The day I flew the nest…
A new job
I can distinctly remember the day I flew the nest. I said goodbye to childhood. The day I left home and embraced grown-up life. When I graduated college I had a job offer at Children’s Hospital in Boston as a Child Life Therapist. I was beyond thrilled. This was too far for me to commute from home so through friends I found a room to rent just outside of Boston.
The Saturday before I was to start my new adventure my mom and I packed up my small car and drove south. The plan was for my mom to help me get settled in, take the commuter rail to Boston for a dry run so I know how and where to go and then she would take the bus back to New Hampshire while I would take the train back to my car to drive to my new place. That is exactly what we did. I found my trains. I was able to get to Children’s with no problem. It was a great day.
Then the goodbye. She and I were standing on the platform at South Station. A mom and a daughter. I have been away at college for years. In the summer I was at camp so it is not like I was under her roof for any long periods of time nor was this the first goodbye, but there was something about this goodbye. Something different. Something final. Perhaps a goodbye to childhood?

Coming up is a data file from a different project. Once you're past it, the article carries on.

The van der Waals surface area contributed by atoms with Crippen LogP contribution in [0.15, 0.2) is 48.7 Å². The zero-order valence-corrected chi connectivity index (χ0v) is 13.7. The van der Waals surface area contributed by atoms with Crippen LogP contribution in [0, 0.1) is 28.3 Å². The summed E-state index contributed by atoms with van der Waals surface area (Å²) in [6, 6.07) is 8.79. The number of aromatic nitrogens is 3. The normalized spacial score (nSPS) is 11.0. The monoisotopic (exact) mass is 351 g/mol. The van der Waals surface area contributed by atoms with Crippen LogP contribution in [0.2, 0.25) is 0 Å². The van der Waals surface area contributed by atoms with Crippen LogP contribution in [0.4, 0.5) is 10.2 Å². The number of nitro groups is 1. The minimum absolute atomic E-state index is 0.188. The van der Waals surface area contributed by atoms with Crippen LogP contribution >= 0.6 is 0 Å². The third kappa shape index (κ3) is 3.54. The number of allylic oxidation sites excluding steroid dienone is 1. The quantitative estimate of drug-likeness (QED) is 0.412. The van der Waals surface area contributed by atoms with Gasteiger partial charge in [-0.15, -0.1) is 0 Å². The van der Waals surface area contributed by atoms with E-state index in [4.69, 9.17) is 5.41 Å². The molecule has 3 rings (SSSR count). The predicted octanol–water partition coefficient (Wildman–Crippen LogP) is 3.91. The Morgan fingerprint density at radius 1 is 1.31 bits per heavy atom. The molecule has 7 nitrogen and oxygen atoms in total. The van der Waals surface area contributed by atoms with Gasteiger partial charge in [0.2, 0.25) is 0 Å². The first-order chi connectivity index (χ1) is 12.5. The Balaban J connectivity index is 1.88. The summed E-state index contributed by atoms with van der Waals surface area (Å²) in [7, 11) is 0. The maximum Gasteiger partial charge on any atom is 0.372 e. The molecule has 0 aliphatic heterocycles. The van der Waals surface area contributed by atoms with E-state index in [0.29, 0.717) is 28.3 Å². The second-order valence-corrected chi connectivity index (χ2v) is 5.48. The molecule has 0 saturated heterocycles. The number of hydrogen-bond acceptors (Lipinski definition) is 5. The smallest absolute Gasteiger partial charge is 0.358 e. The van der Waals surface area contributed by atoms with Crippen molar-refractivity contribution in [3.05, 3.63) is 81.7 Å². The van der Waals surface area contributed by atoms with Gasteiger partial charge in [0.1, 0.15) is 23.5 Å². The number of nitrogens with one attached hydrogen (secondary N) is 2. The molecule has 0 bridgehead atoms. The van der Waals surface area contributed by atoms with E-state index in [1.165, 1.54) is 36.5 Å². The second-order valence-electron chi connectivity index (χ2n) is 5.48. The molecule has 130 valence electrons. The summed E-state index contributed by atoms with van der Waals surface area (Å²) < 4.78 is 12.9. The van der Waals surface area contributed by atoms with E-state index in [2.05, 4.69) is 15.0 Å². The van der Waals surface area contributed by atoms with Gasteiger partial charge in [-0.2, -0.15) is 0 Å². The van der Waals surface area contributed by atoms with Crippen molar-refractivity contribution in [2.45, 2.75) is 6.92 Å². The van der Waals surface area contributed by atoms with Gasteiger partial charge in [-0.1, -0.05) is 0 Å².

I remember hugging my mom. Longer than usual. Tighter. For a split second, I thought to myself forget it. I will get on the bus with her and head back home. This was too much of an adventure. Home to someplace safe. Home to family and friends who will be there so there would be no chance for me to fail. The eternal struggle was real. However, I am my mother’s daughter. I pulled myself together and somehow got a goodbye past the lump in my throat. I got on the commuter rail to go to my new place. Watching my mom on the platform I waved until I could not see her anymore. Then in true fashion, I cried the rest of the way to my stop!
As I look back to that moment I realize that was a goodbye to my childhood. I was entering the grown-up world and starting on a new journey. However, I was not alone. I had a slew of family members behind me that would be (and still are) there for me if I failed. In hindsight, it was a great opportunity for me. I loved the job. I learned a great deal. Change is never easy, even when it is for the greater good.
When the day comes for my husband and me to send Little Girl off into the world, however that may look like I am sure I will still cry the whole way back home.